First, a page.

Screaming over streaming


WELLINGTON (AFP) — New Zealand’s Rugby World Cup broadcaster apologized to furious All Blacks fans and offered refunds Sunday after a livestream of the defending champion’s opening fixture failed mid-match.

Many supporters hoping to watch Saturday night’s 23-13 victory over South Africa were confronted by pixellated screens, buffering and error messages, broadcaster Spark said.

“Midway through the first half we identified that the quality of the video stream was fluctuating for some customers,” it said in a statement.

“We apologize to all impacted customers and we will be working with our partners to rectify what happened and ensure the rest of the tournament goes well.”

More than 10,000 callers flooded Spark’s helpline and the broadcaster was forced to screen the second half on free-to-air television, later saying it would do the same for all of Sunday’s matches.

It was an embarrassing failure for Spark, the country’s largest telecommunications carrier, which is aiming to revolutionize sports broadcasting in New Zealand via livestreaming.

For the first time, fans in the rugby-mad nation have to purchase a tournament package or individual match passes to access a livestream.

Previous tournaments were broadcast on Sky’s cable subscription service.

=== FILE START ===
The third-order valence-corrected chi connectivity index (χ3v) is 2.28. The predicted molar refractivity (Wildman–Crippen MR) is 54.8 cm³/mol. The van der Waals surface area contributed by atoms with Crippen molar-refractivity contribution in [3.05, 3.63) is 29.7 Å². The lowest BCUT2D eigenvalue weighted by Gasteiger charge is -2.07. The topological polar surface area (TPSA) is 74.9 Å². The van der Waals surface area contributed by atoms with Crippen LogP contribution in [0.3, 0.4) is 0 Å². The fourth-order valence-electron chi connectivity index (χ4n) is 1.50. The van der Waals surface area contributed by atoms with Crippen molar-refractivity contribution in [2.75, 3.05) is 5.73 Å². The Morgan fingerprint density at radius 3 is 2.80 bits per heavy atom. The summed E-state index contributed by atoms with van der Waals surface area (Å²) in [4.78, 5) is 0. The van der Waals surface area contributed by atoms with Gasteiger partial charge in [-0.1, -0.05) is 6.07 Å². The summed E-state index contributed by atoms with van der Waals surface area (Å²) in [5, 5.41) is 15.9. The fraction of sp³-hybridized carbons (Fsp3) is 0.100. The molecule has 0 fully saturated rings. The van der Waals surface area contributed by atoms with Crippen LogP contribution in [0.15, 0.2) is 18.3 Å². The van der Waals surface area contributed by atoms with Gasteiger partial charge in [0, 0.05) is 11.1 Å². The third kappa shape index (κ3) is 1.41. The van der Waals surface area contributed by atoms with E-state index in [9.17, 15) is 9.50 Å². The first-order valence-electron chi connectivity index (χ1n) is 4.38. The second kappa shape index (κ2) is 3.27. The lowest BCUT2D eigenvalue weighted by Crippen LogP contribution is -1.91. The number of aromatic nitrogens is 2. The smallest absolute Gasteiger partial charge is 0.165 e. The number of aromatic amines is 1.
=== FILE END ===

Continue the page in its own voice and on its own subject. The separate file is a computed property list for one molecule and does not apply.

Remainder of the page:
Spark said customers who purchased access to Saturday’s match would receive a full refund, while those who had tournament packages could claim back 15 percent of their subscription fee.

The issue was the top trending topic on Twitter in New Zealand as fans vented their frustration on social media.

Radio Sport broadcaster Martin Devlin said customers who had believed Spark’s assurances in the lead-up to the tournament had a right to be angry.

“Disappointing is all I can say about this,” he said.

“After such a protracted build-up, after such expectation and anticipation — months and months in the planning — quite frankly it wasn’t good enough.”

Spark said the problem lay with its “international streaming partners” and was not caused by poor online infrastructure in New Zealand.

“We can confirm that the issue was not related to New Zealand broadband capacity, with the demand for this game well within our operating thresholds,” it said.

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